The formation of a feminist consciousness and memory in Turkey coincided with a historical period in which both social movements and academic studies proliferated. Towards the end of the 1980s, the increasing number of women's organisations and publications began to impact upon both the feminist movement and academic research in the area of women's studies. This, combined with the expansion of the civil societal realm, has resulted in many topics and issues related to women becoming part of the public discussion, thereby contributing to the development of a new feminist consciousness. This article discusses the impact of the work in the field of women's history and the ensuing discovery of an Ottoman feminism on the formation of such a feminist consciousness and memory in Turkey.
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Feminism and Feminist History-Writing in Turkey
The Discovery of Ottoman Feminism
Elif Mahir Metinsoy
Ordinary women are among the least known subjects of Ottoman Turkish historiography. One of the most important reasons for this lack of information is that the Turkish archives are not organized in such a way that researchers can easily access documents on ordinary women. However, the difficulty in finding women’s voices in historical documents is only one part of the problem. Whereas conventional Ottoman-Turkish historiography prioritizes the acts of those holding power, most Turkish feminist historiography focuses on the organized activities of elite and middle-class women rather than ordinary women due to various paradigmatic and methodological restrictions. This article explains these limitations and proposes less conventional methods for conducting research on ordinary Ottoman women, who were important actors on the home front during World War I. It discusses theoretical approaches, methodology, and alternative sources that can be used to conduct research on women in the Turkish archives. It also presents some examples of ordinary Ottoman women’s voices and everyday struggles against the violence they suffered during World War I, using new, alternative sources like women’s petitions and telegrams to the state bureaucracy as well as folk songs.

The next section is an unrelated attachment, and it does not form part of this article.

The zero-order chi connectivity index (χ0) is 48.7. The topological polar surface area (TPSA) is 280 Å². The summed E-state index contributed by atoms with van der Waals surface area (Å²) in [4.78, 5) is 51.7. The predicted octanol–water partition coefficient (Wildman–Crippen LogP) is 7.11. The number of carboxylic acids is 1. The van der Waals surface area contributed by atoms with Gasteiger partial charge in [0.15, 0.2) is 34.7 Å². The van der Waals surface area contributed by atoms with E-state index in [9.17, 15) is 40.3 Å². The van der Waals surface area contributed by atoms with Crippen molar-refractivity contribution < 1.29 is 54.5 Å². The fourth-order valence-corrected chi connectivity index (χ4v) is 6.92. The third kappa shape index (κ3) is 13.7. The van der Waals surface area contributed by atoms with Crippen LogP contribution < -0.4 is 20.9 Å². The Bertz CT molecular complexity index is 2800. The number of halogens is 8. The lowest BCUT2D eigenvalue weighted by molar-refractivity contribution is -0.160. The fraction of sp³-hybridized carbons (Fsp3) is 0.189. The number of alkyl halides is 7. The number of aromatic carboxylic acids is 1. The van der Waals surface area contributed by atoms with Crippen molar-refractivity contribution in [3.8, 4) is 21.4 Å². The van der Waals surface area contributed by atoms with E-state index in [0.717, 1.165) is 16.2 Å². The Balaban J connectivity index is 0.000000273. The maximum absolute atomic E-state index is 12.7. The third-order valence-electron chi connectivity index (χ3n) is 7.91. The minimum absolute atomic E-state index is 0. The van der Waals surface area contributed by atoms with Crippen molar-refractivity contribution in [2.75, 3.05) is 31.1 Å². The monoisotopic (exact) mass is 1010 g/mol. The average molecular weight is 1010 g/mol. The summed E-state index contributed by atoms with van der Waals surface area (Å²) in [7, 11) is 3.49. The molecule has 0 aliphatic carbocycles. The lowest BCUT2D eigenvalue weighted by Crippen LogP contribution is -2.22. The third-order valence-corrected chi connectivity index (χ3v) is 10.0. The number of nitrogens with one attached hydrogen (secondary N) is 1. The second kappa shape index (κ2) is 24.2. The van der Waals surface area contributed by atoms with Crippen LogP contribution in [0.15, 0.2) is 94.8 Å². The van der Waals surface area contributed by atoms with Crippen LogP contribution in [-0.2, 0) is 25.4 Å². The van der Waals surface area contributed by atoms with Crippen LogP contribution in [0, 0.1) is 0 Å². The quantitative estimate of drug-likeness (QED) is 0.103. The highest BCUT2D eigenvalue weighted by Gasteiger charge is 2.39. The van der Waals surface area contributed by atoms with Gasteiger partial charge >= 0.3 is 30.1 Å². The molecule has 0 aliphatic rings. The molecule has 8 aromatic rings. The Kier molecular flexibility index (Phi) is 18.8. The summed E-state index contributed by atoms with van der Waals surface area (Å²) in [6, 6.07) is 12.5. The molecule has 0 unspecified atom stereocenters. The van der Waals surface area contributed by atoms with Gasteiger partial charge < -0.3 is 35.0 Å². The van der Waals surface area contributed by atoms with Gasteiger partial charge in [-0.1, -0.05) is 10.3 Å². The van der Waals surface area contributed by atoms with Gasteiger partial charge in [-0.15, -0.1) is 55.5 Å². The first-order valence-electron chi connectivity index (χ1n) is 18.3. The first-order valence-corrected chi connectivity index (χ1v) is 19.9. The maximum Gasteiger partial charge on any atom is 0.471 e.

Sercan Çınar and Francisca de Haan
[Women and men in 75 years], ed. Ayşe Berktay (Istanbul: Tarih Vakfı Yurt Yayınları, 1998), 337–347, here 337. 8 Serpil Çakır, “Feminism and Feminist History-Writing in Turkey: The Discovery of Ottoman Feminism,” Aspasia 1 (2007): 61–83, here 63.
Kristen Ghodsee, Hülya Adak, Elsa Stéphan, Chiara Bonfiglioli, Ivan Stankov, Rumiana Stoilova, Rochelle Goldberg Ruthchild, Mara Lazda, Adrienne Harris, Ayşe Durakbaşa, Lex Heerma van Voss, Lejila Mušić, Zdeňka Kalnická, Sylwia Kuźma-Markowska, Evguenia Davidova, Tsoneva Tsoneva, Georgi Medarov, and Irina Genova
?” The women's movement in post-Ottoman interwar Albania), for instance, Nevila Pahumi argues for a continuity with Ottoman feminism as she analyzes the militant feminism in Albania between the world wars (134). Furthermore, Evguenia Davidova rescues the
Pınar Melis Yelsalı Parmaksız
Turkey: The Discovery of Ottoman Feminism,” Aspasia 1 (2007): 61–83. 14 Yaprak Zihnioğlu, Kadınsız Inkılap: Nezihe Muhittin, Kadınlar Halk Fırkası, Kadın Birliği [Reform without woman: Nezihe Muhittin, the Women’s People’s Party, the Women’s Union